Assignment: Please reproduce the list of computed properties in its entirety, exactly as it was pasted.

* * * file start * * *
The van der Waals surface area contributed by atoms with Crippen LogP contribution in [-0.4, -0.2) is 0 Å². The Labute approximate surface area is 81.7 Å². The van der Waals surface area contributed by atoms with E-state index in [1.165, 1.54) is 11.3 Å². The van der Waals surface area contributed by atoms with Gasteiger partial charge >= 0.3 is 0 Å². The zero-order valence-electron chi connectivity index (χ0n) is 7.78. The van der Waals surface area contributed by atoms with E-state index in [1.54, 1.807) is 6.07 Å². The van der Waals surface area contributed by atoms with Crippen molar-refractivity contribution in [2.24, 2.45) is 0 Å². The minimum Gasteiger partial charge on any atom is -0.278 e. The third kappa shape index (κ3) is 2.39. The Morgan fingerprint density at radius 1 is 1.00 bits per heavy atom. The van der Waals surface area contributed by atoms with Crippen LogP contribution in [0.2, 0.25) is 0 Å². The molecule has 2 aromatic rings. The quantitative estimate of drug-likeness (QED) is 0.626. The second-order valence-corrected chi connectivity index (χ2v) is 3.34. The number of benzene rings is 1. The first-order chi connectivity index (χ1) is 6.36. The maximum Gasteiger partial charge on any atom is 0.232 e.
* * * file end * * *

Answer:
The van der Waals surface area contributed by atoms with Crippen LogP contribution in [-0.4, -0.2) is 0 Å². The Labute approximate surface area is 81.7 Å². The van der Waals surface area contributed by atoms with E-state index in [1.165, 1.54) is 11.3 Å². The van der Waals surface area contributed by atoms with Gasteiger partial charge >= 0.3 is 0 Å². The zero-order valence-electron chi connectivity index (χ0n) is 7.78. The van der Waals surface area contributed by atoms with E-state index in [1.54, 1.807) is 6.07 Å². The van der Waals surface area contributed by atoms with Crippen molar-refractivity contribution in [2.24, 2.45) is 0 Å². The minimum Gasteiger partial charge on any atom is -0.278 e. The third kappa shape index (κ3) is 2.39. The Morgan fingerprint density at radius 1 is 1.00 bits per heavy atom. The van der Waals surface area contributed by atoms with Crippen LogP contribution in [0.2, 0.25) is 0 Å². The molecule has 2 aromatic rings. The quantitative estimate of drug-likeness (QED) is 0.626. The second-order valence-corrected chi connectivity index (χ2v) is 3.34. The number of benzene rings is 1. The first-order chi connectivity index (χ1) is 6.36. The maximum Gasteiger partial charge on any atom is 0.232 e.